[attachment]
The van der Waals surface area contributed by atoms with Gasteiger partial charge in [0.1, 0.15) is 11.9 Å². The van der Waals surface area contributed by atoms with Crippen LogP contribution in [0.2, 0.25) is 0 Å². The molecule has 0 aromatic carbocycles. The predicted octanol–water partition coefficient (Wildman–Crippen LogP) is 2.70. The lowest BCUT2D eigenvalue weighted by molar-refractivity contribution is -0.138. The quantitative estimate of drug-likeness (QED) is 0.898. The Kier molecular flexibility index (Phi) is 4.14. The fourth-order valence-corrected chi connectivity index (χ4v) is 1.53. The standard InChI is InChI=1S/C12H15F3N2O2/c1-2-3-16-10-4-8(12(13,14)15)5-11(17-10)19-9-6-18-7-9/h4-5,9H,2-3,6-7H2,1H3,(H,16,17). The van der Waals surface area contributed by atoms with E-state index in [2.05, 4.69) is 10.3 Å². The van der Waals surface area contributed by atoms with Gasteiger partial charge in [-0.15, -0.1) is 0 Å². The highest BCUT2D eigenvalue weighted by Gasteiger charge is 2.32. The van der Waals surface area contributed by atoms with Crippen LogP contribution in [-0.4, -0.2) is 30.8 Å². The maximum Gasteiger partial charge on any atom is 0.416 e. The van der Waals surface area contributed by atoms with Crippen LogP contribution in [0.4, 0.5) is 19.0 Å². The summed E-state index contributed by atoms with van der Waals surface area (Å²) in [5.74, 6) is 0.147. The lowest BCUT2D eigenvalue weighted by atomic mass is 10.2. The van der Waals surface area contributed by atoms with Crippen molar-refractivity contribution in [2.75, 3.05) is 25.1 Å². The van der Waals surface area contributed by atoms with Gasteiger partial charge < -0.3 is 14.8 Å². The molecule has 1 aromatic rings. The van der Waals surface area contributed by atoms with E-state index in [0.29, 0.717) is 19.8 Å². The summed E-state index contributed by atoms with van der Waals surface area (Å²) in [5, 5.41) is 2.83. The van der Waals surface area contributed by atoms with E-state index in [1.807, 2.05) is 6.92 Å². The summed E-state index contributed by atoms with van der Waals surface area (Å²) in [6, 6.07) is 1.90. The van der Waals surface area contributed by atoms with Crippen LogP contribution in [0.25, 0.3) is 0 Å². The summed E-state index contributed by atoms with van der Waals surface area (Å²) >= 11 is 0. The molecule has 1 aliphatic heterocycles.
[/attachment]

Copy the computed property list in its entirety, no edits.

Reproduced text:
The van der Waals surface area contributed by atoms with Gasteiger partial charge in [0.1, 0.15) is 11.9 Å². The van der Waals surface area contributed by atoms with Crippen LogP contribution in [0.2, 0.25) is 0 Å². The molecule has 0 aromatic carbocycles. The predicted octanol–water partition coefficient (Wildman–Crippen LogP) is 2.70. The lowest BCUT2D eigenvalue weighted by molar-refractivity contribution is -0.138. The quantitative estimate of drug-likeness (QED) is 0.898. The Kier molecular flexibility index (Phi) is 4.14. The fourth-order valence-corrected chi connectivity index (χ4v) is 1.53. The standard InChI is InChI=1S/C12H15F3N2O2/c1-2-3-16-10-4-8(12(13,14)15)5-11(17-10)19-9-6-18-7-9/h4-5,9H,2-3,6-7H2,1H3,(H,16,17). The van der Waals surface area contributed by atoms with E-state index in [2.05, 4.69) is 10.3 Å². The van der Waals surface area contributed by atoms with Gasteiger partial charge in [-0.15, -0.1) is 0 Å². The highest BCUT2D eigenvalue weighted by Gasteiger charge is 2.32. The van der Waals surface area contributed by atoms with Crippen LogP contribution in [-0.4, -0.2) is 30.8 Å². The maximum Gasteiger partial charge on any atom is 0.416 e. The van der Waals surface area contributed by atoms with Crippen LogP contribution in [0.4, 0.5) is 19.0 Å². The summed E-state index contributed by atoms with van der Waals surface area (Å²) in [5.74, 6) is 0.147. The lowest BCUT2D eigenvalue weighted by atomic mass is 10.2. The van der Waals surface area contributed by atoms with Crippen molar-refractivity contribution in [2.75, 3.05) is 25.1 Å². The van der Waals surface area contributed by atoms with Gasteiger partial charge < -0.3 is 14.8 Å². The molecule has 1 aromatic rings. The van der Waals surface area contributed by atoms with E-state index in [0.29, 0.717) is 19.8 Å². The summed E-state index contributed by atoms with van der Waals surface area (Å²) in [5, 5.41) is 2.83. The van der Waals surface area contributed by atoms with E-state index in [1.807, 2.05) is 6.92 Å². The summed E-state index contributed by atoms with van der Waals surface area (Å²) in [6, 6.07) is 1.90. The van der Waals surface area contributed by atoms with Crippen LogP contribution in [0.25, 0.3) is 0 Å². The summed E-state index contributed by atoms with van der Waals surface area (Å²) >= 11 is 0. The molecule has 1 aliphatic heterocycles.